he Aesthetic movement of the 1880s centered on the visual nature of art. The works of this movement, which accentuate their artistic qualities, emphasize art for art's sake, abandoning the themes of moralization and life instructions found in many earlier PRB works. Aesthetic art concerns itself with the overall impression left by a series of colors and shapes. The spaces, flattened, create a patterned surface lacking an accurate representation of natural shadow and shading. The resulting image appears divided or compartmentalized. Aesthetic pieces subordinate accuracy in the depiction of subject matter for the overall impression of forms and mood.
The decorative style of William Morris highlighted this creation of mood in his view of the home as a beautiful and comfortable space with attention given to creating a harmonious feeling from his textiles, furniture and wallpapers. Morris, influenced by the PRB's imaginary, ethereal medieval scenes, attempted to overcome the banal nature of industrialized goods and return to a nostalgic ideal of medieval craftsmanship and quality. Greatly influenced by Ruskin, Morris's interior designs reflected an idea that a countries' art characterized its spirit. Morris desired to regain the expertise and quality in English product by creating luxurious, harmonious goods replacing England at the forefront of artistic talent. Morris' embroideries and textiles such as "Dove and Rose" or "Snakeshead" are formed by elaborate patterns of bright, rich colors and fabrics. The colors echo PRB paintings such as the works of Millais or Holman Hunt. Despite the layers of forms and colors, the space is flat and scenes repetitive. The organic, sinuous forms found in nature undulate across the fabric. The colors, characteristically medieval exude richness, skill and care moving England again to the forefront of design and innovation.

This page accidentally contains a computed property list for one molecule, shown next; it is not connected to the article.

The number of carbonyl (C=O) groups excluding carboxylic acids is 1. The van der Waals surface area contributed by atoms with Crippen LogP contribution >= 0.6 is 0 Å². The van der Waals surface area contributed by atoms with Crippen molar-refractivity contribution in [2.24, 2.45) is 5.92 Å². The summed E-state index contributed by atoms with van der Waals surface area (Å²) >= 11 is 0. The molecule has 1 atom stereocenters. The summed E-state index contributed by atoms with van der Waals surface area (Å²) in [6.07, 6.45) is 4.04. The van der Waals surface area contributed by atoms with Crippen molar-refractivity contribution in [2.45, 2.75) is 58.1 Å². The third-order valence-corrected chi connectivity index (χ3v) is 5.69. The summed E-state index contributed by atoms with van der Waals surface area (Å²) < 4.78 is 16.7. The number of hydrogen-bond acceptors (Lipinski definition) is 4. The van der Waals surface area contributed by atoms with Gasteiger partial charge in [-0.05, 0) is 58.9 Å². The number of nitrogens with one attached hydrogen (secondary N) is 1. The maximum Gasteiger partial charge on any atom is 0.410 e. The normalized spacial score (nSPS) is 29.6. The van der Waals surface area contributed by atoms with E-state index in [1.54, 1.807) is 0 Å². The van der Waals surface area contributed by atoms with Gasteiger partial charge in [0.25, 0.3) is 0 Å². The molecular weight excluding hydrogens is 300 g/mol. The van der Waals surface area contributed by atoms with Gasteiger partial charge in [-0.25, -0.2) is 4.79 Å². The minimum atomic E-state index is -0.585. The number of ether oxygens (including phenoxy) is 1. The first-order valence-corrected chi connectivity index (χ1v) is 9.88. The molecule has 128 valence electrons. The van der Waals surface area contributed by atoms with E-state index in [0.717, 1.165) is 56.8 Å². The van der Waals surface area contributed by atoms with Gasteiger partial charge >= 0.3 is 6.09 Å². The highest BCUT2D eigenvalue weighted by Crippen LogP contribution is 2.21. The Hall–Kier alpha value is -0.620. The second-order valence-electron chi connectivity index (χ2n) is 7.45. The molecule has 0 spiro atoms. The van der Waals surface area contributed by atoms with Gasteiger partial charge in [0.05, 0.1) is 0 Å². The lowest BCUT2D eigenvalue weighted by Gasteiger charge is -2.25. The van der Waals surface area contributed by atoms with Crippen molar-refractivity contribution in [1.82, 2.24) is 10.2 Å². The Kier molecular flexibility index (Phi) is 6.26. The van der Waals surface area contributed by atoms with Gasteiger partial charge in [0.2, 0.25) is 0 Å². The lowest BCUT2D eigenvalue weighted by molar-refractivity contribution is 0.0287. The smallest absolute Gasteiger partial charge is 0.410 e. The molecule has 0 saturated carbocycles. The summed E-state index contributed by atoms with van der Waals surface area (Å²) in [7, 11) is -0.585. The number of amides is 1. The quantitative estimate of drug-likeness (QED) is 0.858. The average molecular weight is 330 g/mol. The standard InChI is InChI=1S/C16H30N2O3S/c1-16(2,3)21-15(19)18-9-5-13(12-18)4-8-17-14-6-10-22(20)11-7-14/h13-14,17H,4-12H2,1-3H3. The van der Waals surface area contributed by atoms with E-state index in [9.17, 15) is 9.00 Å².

1. How do the forms, colors and moods of Morris' textiles reflect his poetry, for example, "Summer Dawn"?
2. The Decorative and Aesthetic movements were often responsible for replacing women in the home, going so far as to produce dressed that matched and complimented the fabrics of their furniture and wallpapers. Is this, yet again, a Rossettian attempt to inflict an inferior, dependant status upon women?
3. PRB works were sometimes seen to reach out to the lower, working classes, but Morris' textiles were far too expensive to be accessible to anyone outside of the upper class. He outwardly rejected the industrial revolution which seemed to make more available to everyone the luxuries enjoyed by the rich. How would this have been received by other PRB artists?
Last modified 7 November 2004